In the absence of a specific discipline, it has been for about 10 years that in Italy we discuss about the validity of claims made clauses.
While the Supreme Court has ruled on several occasions since 2005 in the sense that claims made clauses are valid, various courts have expressed different opinions causing some uncertainty for the market players.
For some time there was talk of the fact that this matter had been submitted to the scrutiny of the Joint Divisions of the Supreme Court to provide clarification on the issue. The Joint Divisions of the Supreme Court have jurisdictions (inter alia) on law issues on which conflicting decisions have been rendered by different divisions of the same Supreme Court and on those that are of particular importance.
On May 6 2016 the Joint Divisions of the Supreme Court published the long-awaited judgment (9140) on the issue of the validity and enforceability of claims-made clauses.
In line with its own previous judgments (see, in particular, the decisions no. 5624 of 15 March 2005, 22 March 2013 no. 7273 and no. 3622 of 17 February 2014), the Supreme Court established the following additional principles of law:
- Claims-made clauses do not contravene Article 2965 of the Civil Code, which provides that covenants that make it excessively difficult for a party to exercise the right under a contract are null and void.
- Violation of the Civil Code as regards good faith in the execution of a contract will not result in the nullity of contractual covenants (including claims-made clauses). Such a violation may give rise only to liability for damages.
- Claims-made insurance policies do not breach Article 1895 of the Civil Code (which provides for the nullity of insurance contracts covering risks that occur before the conclusion of a contract), since in the insurance of civil liability "the risk to the insured's assets... is realised gradually, because it is not confined only to the wrongful action... but the claim of the damaged third party is also needed". For this reason, a claims-made clause is lawful as it "does not prejudice the existence of the risk that [in consideration of a wrongful action] other elements occur which may affect the damaged third-party insured's assets".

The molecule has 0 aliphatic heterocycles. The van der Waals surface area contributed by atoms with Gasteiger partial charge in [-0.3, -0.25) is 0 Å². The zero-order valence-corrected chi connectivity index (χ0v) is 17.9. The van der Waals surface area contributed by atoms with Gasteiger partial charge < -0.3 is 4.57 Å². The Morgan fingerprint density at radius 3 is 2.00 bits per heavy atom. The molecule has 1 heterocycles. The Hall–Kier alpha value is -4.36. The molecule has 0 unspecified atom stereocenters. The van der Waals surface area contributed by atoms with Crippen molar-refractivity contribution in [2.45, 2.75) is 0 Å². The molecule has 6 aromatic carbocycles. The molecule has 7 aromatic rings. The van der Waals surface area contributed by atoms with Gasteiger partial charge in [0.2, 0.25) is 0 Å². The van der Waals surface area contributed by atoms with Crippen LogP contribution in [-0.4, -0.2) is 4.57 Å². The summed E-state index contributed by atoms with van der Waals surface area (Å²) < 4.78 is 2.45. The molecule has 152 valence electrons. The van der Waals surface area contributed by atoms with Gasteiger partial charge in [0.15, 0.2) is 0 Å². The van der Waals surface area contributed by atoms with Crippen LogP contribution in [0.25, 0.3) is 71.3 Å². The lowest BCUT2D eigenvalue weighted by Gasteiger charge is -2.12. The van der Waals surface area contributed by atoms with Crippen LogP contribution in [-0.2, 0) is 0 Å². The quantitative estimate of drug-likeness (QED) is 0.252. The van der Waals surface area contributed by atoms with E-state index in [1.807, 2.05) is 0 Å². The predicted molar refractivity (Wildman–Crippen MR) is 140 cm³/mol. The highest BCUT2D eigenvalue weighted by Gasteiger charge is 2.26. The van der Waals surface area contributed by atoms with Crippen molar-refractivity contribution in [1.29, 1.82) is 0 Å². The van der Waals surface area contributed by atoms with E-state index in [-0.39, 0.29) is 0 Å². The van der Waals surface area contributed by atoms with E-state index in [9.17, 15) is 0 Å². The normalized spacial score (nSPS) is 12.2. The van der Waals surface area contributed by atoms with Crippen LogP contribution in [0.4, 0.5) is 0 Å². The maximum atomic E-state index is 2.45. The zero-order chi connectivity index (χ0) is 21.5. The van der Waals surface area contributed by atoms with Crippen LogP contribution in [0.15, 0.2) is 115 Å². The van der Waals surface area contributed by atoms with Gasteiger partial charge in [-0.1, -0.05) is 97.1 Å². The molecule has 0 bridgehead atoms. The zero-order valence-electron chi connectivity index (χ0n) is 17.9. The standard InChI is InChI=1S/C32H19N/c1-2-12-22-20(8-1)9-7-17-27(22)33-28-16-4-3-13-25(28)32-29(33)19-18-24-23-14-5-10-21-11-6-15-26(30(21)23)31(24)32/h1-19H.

- A claims-made clause is not unfair (under Article 1341 of the Civil Code) as it does not limit the liability of the insurer, but rather defines the insuring grant.
However, the drawbacks of the judgment may be identified in passages which:
(i) after acknowledging the duty of any professional to take out insurance covering his or her professional negligence (as a result of legislative measures passed from 2011 to 2014), state that "the judgment of suitability of the policy is unlikely to be positive in the presence of a claims-made clause, which, however articulated, exposes the insured to gaps in the coverage";
(ii) state that, while the "pure" claims made clauses (i.e. those providing for an unlimited retroactive period) are certainly worthy of protection because in such cases the time of the commission of the wrongful action is totally irrelevant, the assessment of suitability the "mixed" claim made clauses (i.e. those providing for limitations of retroactive period) and, in particular, those requiring that during the policy period both the wrongful action and the claim must occur, is much more problematic.
The recent decision issued by the Joint Sections of the Supreme Court appears to be consistent also with the previous decision issued by the Milan Court on 18 March 2010 which for the first time had thoroughly examined the functioning of claims made policies.
Such decision had established the following principles:
- Section 1917 of the Civil Code (which deals with insurance contracts by making reference to the loss occurrence scheme) is not mandatory and the parties may depart from its provisions if they wish.
- In general terms, a claims-made insurance contract may be more favourable to an insured than a loss occurrence contract.
- A claims-made clause extends the application of the policy to wrongful events occurring before its date of inception, while a loss occurrence contract covers only losses that occur during the policy period.
- An insurance contract structured on a claims-made basis is not 'atypical' within the meaning of Italian law. As with an insurance contract based on the loss occurrence principle, a claims-made contract is based on the risk of wrongful actions committed by the insured. However, in the case of a claims-made policy such an action becomes relevant for the purpose of the policy only once the claim is made against the insured.
Under the Italian legal system, court precedents are not binding and therefore we cannot exclude that particularly merit courts may issue decisions in the future which depart in whole or in part from the principles set by the Supreme Court.